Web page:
I spend most of my days talking to patients about their problems, and some days are filled with more uplifting reports than others. However, I can select how much time I spend with relatives and friends that dwell on the negative. As painful as it may be at times, my calendar may not open to those who consistently drag me down.
3. Listen to music.
I find positive music playing in the car, my home and at work to be a great source of uplifting spirit. One of the most positive collections of music is what I have found in Kundalini yoga. I can feel bountiful, beautiful and blissful with just a few clicks of my phone.
I choose to practice a Kirtan Kriya as taught by Dr. Dharma Singh Khalsa, since it takes 12 minutes with a mantra and mudras that are simple. I often do this in the sauna, something I call saunitation, as it seems to clean out the junk in my brain.
5. Live consciously.
Awareness of my breath, the origin and nutrition of my food while eating, a blue sky, a purple flower, a bird’s song all can draw me into a feeling of gratitude for the moment that overcomes forces that can drag me down.
6. Practice gratitude.
Appreciating people for anything they may do to help during my day is always my goal, some days more successfully practiced than others. Helping others, holding a door, buying a surprise coffee for someone behind me in line (I call it random acts of caffeine), or letting someone merge into an intersection can be uplifting.
In my faith there are a couple prayers that are recited on awakening. A simple two-phrase prayer expresses thanks for the return of the spirit to the body after a night’s rest. Another prayer is odd, but one of my favorites: a prayer written over 1000 years ago to be recited after urinating or defecating to acknowledge that the body is still performing its daily miracle. Although an odd blessing, when I care for patients with bowel and bladder illness, I appreciate both how grounded this moment of reflection is.
8. Read positive books and interviews.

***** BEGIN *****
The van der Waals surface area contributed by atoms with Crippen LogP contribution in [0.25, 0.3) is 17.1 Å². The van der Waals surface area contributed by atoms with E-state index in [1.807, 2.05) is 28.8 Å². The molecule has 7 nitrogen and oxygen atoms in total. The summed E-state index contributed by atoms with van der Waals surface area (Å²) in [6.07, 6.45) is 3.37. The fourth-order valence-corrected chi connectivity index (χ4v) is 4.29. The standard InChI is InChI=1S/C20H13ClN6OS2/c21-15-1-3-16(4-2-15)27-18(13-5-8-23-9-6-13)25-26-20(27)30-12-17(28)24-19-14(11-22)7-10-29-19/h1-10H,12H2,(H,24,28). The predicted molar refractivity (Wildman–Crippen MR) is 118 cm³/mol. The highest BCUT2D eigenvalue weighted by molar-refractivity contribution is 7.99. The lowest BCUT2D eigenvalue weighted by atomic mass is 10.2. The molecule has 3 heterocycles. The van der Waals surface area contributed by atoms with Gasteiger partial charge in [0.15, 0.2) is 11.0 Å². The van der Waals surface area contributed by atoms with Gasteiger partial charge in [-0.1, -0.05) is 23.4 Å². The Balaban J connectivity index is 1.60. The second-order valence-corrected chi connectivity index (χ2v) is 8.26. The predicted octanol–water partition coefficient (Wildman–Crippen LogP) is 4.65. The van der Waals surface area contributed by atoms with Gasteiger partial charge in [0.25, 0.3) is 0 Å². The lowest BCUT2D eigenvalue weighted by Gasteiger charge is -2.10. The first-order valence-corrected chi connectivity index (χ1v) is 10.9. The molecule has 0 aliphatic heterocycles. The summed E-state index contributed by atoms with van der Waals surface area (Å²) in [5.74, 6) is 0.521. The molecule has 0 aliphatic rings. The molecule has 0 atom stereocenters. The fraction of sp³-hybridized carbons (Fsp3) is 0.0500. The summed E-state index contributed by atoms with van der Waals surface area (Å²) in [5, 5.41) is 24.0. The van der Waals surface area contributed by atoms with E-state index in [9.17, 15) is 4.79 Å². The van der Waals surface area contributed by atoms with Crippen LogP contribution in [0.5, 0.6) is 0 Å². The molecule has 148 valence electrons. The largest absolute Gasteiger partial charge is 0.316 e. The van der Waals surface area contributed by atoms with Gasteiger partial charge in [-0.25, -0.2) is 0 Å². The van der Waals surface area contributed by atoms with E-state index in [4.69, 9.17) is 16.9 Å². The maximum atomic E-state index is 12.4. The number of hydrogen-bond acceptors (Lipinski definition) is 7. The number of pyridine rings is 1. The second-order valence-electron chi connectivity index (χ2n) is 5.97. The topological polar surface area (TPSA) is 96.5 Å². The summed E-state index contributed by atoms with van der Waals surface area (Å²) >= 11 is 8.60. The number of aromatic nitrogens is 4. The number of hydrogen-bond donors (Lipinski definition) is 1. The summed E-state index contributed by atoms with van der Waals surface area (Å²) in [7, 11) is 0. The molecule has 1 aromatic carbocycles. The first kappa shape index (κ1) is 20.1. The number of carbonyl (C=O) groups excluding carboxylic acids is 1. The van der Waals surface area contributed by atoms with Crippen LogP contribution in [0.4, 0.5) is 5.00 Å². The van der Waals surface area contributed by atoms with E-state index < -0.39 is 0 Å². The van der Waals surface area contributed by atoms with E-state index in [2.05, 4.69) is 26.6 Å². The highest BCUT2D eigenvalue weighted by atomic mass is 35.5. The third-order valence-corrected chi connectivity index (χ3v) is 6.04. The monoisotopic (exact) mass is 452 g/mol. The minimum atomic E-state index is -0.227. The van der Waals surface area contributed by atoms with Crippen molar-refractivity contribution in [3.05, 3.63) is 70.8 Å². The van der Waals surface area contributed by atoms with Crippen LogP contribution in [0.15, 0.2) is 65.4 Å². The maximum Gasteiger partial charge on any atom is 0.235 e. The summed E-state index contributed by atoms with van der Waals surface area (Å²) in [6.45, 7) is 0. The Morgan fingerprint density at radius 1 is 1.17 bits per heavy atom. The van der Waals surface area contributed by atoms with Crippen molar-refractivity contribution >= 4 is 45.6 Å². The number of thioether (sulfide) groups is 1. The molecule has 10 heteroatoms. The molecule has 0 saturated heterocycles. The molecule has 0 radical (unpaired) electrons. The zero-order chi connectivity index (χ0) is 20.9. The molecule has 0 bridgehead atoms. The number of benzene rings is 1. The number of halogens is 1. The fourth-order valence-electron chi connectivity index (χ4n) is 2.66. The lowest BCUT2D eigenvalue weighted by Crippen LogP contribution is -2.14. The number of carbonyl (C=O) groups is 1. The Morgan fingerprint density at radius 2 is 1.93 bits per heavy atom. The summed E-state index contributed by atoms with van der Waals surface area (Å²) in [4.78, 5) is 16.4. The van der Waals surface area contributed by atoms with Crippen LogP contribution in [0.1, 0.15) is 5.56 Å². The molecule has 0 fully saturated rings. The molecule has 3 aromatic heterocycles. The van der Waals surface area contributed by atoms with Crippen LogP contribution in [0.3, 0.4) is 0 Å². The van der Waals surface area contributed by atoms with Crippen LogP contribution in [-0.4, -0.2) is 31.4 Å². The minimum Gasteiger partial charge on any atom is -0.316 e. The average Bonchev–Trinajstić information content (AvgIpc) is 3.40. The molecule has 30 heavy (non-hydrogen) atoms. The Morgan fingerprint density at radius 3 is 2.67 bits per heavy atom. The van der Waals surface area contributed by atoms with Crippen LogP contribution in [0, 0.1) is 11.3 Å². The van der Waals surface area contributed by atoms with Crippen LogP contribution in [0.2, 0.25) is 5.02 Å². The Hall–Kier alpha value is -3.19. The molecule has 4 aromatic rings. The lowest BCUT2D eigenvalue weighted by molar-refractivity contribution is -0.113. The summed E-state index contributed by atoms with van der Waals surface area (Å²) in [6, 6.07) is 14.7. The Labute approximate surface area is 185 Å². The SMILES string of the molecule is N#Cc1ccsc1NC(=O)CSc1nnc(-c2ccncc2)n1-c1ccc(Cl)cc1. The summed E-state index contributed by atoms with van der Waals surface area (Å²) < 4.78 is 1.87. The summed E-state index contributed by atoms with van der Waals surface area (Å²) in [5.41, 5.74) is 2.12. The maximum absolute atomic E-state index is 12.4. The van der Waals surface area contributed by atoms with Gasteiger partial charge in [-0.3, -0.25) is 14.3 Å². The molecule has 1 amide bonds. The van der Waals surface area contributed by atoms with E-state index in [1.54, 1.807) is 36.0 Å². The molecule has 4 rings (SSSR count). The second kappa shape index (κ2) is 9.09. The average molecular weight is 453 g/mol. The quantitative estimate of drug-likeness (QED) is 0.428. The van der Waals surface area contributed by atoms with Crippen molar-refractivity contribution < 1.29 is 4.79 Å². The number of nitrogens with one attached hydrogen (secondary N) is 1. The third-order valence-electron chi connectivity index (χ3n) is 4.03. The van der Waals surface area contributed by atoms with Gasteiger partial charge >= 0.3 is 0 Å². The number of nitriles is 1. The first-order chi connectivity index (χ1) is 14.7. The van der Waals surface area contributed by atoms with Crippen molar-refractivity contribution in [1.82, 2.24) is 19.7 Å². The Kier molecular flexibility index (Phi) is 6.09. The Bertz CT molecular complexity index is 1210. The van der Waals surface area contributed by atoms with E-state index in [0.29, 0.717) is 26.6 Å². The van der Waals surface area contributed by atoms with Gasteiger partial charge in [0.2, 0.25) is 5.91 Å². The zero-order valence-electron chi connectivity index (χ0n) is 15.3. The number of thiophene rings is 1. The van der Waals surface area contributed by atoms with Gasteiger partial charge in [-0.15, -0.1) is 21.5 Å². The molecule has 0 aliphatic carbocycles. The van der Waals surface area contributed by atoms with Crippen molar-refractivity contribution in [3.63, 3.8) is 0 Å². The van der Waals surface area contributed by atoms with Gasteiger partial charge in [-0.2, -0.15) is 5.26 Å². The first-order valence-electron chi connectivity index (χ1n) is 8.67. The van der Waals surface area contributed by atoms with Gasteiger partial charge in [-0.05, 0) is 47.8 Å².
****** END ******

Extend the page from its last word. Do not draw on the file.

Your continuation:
I've read my share of Dale Carnegie, Tony Robbins, Og Mangino, and Louise Hay but going back to them every now and then is a positive moment. Also, I select TED talks that describe new innovations, survivors of challenges, and insights into nature and feel better after viewing them.
9. Give hugs.
I love hugging others and, if my patients permit, I hug and scratch backs on most visits, which brings out huge smiles. I can just watch the stress of others diminish and my own stress decrease.
My phone is my pager, my social media, my calendar, and my tether 24/7. The smartphone is a wonder of technology that is on my waist, in my hand, or with me in the car. Some sacred time requires that it be shut off, whether it's one day a week as many religions mandate, an hour in the yoga room, or while meditating. I work to keep my phone and my brain far apart using speakerphone, Bluetooth or headsets.
Years ago, author Norman Cousins demonstrated the healing power of comedy on the course of ill patients and humor can play a healing role today as well. I often end my day with a few minutes of comedy that I have recorded on the DVR. I put the days’ worries behind, enjoy a few belly laughs, and think positively about the coming day.
12. Connect with animals.
My medical work day ends when I walk in my home and see two tails wagging with joy for the fact that I've returned. I have to lie down right then, whether in a suit or scrubs, to let Jake and Eva lick my face over and over. I doubt there's a better therapy after a long day, and I'm sure many of you feel that the love from a pet can counter so much negativity.
My wife and I have joked for years about moving to an isolated island where life is simple. Decades later, careers, children, and goals have kept us from fantasy. The Dalai Lama was quoted as saying, “When we meet real tragedy in life we can react in two ways, either by losing hope and falling into self-destructive habits or by using the challenge to find our inner strength.”
An affirmation I share with you
When it comes to religion, I honor everyone’s right to believe whatever they want, but not to do others harm, even if their belief says it’s OK. After the “state,” the “church” is the second most destructive institution in recorded history. Think of the suffering, hatred and death associated with the words Crusades, Inquisitions, witch hunts, heretics, burnings at the stake, Arabs vs. Jews, Catholics vs. Protestants, Hindus vs. Muslims and on and on.